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Why the “middle” matters

Mid-level managers get a bad rap in American culture. They are the “Rodney Dangerfield” of most organizations … they don’t get much respect. They are stuck in that sandwich of leadership, doing their best to implement the far-sighted strategic goals of executives while dealing with the gritty day-to-day ordeals of managing and motivating the workforce.

Most of the portrayals of mid-level managers we get in our popular media and culture involve a less-than-perfect image of authority and control. One of our most popular TV shows is The Office, where the manager is portrayed as an insensitive boor who uses all the latest leadership and corporate buzzwords but can’t manage anything. One of our best known comic strips is “Dilbert,” which features a character who works for a “pointy haired” moron who, through ineptitude and arrogance, manages to negatively impact all those around him.

Are these images true?

In the business world, I have found the following to be true:

  • Middle managers are the “face” of leadership to 70-80% of the organization
  • They are the ones who manage and direct the day-to-day operations, usually in a fast-paced and changing environment
  • They establish, define, and reinforce culture in an organization
  • They create, live, and tell the stories that become the lore and reputation of their organizations
  • They are the ones that are ultimately responsible for the success of any organization
  • Many times they are the real catalysts for change
  • Surprisingly, they are the ones most open to change (because it affects them the most!), as long as the message and reason for change is clear and they trust in their leaders.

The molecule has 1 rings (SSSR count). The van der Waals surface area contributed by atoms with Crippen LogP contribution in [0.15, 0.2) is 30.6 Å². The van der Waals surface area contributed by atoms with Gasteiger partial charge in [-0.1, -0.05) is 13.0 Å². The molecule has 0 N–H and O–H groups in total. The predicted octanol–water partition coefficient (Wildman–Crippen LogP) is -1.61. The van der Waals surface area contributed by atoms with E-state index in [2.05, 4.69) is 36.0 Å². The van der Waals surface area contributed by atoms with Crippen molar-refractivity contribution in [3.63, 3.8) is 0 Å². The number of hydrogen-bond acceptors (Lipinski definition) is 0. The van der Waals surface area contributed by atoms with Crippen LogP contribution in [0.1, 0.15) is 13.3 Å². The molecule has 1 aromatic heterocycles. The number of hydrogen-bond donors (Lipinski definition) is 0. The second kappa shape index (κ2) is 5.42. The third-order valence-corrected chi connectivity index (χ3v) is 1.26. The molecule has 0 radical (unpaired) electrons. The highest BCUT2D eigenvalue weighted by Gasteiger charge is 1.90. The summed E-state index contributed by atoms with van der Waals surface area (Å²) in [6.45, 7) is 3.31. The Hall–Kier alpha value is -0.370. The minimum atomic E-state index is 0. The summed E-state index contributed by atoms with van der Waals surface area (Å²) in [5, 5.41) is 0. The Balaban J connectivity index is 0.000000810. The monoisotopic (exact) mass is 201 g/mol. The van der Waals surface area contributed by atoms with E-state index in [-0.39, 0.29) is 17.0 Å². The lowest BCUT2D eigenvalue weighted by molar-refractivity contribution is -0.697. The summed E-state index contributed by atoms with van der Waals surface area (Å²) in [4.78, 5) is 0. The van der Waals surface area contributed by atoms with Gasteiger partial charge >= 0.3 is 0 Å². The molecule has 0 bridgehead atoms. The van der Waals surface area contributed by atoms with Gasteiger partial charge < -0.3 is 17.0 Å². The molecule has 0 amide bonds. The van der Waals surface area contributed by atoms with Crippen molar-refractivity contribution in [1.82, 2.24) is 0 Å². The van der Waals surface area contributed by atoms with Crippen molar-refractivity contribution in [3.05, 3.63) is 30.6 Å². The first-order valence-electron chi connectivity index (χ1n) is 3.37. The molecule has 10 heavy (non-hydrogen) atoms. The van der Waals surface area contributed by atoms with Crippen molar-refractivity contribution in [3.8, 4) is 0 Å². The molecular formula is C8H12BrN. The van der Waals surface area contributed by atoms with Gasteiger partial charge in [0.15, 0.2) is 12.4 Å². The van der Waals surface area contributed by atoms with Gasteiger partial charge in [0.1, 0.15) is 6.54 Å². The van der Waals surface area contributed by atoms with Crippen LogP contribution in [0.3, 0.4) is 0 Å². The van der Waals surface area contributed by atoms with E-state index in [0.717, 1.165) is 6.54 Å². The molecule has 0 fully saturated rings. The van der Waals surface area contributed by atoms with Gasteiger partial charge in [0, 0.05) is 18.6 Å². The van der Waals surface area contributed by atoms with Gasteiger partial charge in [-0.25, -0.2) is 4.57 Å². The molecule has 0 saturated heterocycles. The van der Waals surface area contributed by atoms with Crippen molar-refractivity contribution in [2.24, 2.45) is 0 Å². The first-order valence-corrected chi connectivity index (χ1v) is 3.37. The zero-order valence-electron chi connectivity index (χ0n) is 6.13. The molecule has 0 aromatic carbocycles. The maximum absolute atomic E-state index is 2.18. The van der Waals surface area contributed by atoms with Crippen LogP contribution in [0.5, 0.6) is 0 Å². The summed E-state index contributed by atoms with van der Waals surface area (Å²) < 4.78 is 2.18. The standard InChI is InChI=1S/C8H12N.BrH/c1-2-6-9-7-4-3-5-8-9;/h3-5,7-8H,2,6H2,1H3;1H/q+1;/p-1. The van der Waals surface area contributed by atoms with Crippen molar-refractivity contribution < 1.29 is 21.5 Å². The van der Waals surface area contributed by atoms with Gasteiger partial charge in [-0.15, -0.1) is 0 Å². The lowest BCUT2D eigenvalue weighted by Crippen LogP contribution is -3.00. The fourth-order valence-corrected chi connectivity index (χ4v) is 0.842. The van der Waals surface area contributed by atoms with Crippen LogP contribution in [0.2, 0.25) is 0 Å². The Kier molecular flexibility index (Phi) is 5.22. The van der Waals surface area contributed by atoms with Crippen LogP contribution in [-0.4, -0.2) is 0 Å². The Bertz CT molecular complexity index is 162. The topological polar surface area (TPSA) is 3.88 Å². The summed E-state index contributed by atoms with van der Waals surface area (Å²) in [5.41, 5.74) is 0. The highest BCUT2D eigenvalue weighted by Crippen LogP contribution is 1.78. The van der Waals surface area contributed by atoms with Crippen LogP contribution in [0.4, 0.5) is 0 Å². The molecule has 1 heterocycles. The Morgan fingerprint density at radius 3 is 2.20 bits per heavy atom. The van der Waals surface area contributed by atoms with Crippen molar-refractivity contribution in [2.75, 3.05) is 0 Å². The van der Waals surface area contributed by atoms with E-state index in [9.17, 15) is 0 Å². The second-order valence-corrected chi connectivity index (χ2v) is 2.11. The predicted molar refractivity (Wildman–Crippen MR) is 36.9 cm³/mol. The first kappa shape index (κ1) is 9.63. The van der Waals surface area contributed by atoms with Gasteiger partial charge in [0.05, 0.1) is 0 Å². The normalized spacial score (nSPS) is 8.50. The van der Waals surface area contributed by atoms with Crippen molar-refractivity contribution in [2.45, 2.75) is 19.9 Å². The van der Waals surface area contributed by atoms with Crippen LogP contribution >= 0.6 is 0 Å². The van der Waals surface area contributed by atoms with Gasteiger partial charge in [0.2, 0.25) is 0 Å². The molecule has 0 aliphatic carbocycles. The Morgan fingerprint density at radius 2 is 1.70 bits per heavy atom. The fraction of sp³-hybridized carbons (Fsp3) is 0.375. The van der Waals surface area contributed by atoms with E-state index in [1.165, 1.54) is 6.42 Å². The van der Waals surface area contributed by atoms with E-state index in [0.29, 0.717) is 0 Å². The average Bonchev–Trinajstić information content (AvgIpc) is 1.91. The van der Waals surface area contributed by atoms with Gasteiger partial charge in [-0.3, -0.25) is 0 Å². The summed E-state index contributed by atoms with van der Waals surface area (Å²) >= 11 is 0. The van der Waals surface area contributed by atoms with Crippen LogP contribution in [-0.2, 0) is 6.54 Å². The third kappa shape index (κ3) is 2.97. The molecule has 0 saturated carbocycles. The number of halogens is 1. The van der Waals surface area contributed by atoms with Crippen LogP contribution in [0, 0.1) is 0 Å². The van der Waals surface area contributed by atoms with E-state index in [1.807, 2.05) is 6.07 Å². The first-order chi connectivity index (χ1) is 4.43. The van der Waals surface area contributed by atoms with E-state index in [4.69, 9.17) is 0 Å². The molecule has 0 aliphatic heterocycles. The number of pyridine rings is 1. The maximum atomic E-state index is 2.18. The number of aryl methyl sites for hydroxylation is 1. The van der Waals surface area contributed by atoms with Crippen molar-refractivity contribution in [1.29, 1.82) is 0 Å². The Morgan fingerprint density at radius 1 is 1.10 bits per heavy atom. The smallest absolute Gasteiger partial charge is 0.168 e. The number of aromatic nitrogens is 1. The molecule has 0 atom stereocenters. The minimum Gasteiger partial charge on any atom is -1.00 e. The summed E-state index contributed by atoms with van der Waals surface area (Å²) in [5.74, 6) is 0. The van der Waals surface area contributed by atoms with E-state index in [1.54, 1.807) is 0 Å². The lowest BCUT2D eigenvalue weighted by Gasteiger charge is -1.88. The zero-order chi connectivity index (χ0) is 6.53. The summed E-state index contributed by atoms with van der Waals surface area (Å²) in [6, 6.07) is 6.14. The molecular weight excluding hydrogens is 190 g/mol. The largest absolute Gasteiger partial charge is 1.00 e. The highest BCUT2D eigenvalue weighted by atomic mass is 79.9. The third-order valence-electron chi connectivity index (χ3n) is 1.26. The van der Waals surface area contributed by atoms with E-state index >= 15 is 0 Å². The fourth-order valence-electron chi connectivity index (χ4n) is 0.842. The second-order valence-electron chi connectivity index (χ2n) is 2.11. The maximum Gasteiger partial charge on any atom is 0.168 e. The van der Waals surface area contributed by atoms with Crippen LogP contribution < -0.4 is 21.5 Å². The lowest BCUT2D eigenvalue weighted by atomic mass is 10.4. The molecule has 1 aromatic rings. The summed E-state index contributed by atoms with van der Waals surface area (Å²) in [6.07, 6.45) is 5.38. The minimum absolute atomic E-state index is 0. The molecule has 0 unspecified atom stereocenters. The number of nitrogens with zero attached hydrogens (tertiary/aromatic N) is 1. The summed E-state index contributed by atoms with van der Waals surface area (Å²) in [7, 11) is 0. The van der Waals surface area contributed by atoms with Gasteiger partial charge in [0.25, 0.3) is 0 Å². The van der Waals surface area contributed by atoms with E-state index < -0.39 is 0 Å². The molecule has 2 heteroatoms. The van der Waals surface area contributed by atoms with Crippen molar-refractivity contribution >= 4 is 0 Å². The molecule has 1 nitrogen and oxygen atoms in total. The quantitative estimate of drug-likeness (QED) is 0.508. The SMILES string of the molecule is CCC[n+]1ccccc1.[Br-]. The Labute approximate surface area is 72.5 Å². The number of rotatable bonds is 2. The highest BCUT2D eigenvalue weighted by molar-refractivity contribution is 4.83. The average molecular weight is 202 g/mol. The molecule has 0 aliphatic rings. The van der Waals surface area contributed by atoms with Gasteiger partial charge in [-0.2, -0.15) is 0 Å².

Smart senior managers and executives know that the mid-level managers keep the wheels running. Middle managers, as keepers of the operational flame, need the tools to be honest, open and frank with their leaders and teams. The ironic thing is that our mid-level leaders need many of the same skills as our executive leaders to make sure this happens. Interpersonal and relationship skills such as assertiveness, emotional intelligence, communication skills (interpersonal and public), and motivation are all crucial skills for effective management at all levels.

Most employees make the transition to management with strong technical skills and little in the way of interpersonal skills. As individual contributors, their work relationships are typically one-on-one.

Managing and motivating teams and groups requires communications and influencing skills at a much more complex level than at the individual contributor level. Mid-level managers should know how to get things done through people and relationships.

These managers also need to have the courage and skill set to voice, share and sometimes challenge valuable opinions and ideas with senior leaders. They need to feel comfortable in their ability to effectively communicate and motivate their teams with the goals and objectives of the organization.  In other words, they are the link between where the organization wants to go and getting their co-workers to march there!

Many organizations don’t have the time or resources to effectively help new leaders transition effectively to this first important level of leadership. They might host a management workshop or two, but by and large new managers get trained on the job in a trial-by-fire approach.  By evaluating the present skills and weaknesses of an organization’s mid-level managers, and designing a workshop run by professionals that specifically targets these assets and shortcomings, management can create a difference in the work environment.

With training, mid-level managers will learn how to convince and motivate workers to cooperate and work as a team towards corporate goals by utilizing new interpersonal skills. They will understand how to approach executives with new ideas, objections, and alternatives through more successful communication. And they will become an invaluable link between company objectives and teams of workers.

 Post by Mark Mueller.


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